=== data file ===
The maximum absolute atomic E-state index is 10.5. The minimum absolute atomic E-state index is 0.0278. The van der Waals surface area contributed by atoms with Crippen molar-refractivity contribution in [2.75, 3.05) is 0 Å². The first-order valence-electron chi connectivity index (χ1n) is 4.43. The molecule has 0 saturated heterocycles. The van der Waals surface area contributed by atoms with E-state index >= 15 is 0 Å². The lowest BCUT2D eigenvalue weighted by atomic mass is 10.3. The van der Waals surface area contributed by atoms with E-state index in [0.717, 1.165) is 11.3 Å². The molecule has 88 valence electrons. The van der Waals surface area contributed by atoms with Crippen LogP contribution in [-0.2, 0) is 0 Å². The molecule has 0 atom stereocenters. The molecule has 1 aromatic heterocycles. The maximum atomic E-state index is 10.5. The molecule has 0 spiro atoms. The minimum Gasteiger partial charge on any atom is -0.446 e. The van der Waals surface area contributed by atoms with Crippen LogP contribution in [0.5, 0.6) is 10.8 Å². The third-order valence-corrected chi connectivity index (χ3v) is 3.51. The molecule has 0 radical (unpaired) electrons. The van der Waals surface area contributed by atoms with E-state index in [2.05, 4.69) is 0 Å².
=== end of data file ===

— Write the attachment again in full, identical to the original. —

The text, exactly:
The maximum absolute atomic E-state index is 10.5. The minimum absolute atomic E-state index is 0.0278. The van der Waals surface area contributed by atoms with Crippen molar-refractivity contribution in [2.75, 3.05) is 0 Å². The first-order valence-electron chi connectivity index (χ1n) is 4.43. The molecule has 0 saturated heterocycles. The van der Waals surface area contributed by atoms with E-state index >= 15 is 0 Å². The lowest BCUT2D eigenvalue weighted by atomic mass is 10.3. The van der Waals surface area contributed by atoms with E-state index in [0.717, 1.165) is 11.3 Å². The molecule has 88 valence electrons. The van der Waals surface area contributed by atoms with Crippen LogP contribution in [-0.2, 0) is 0 Å². The molecule has 0 atom stereocenters. The molecule has 1 aromatic heterocycles. The maximum atomic E-state index is 10.5. The molecule has 0 spiro atoms. The minimum Gasteiger partial charge on any atom is -0.446 e. The van der Waals surface area contributed by atoms with Crippen LogP contribution in [0.5, 0.6) is 10.8 Å². The third-order valence-corrected chi connectivity index (χ3v) is 3.51. The molecule has 0 radical (unpaired) electrons. The van der Waals surface area contributed by atoms with E-state index in [2.05, 4.69) is 0 Å².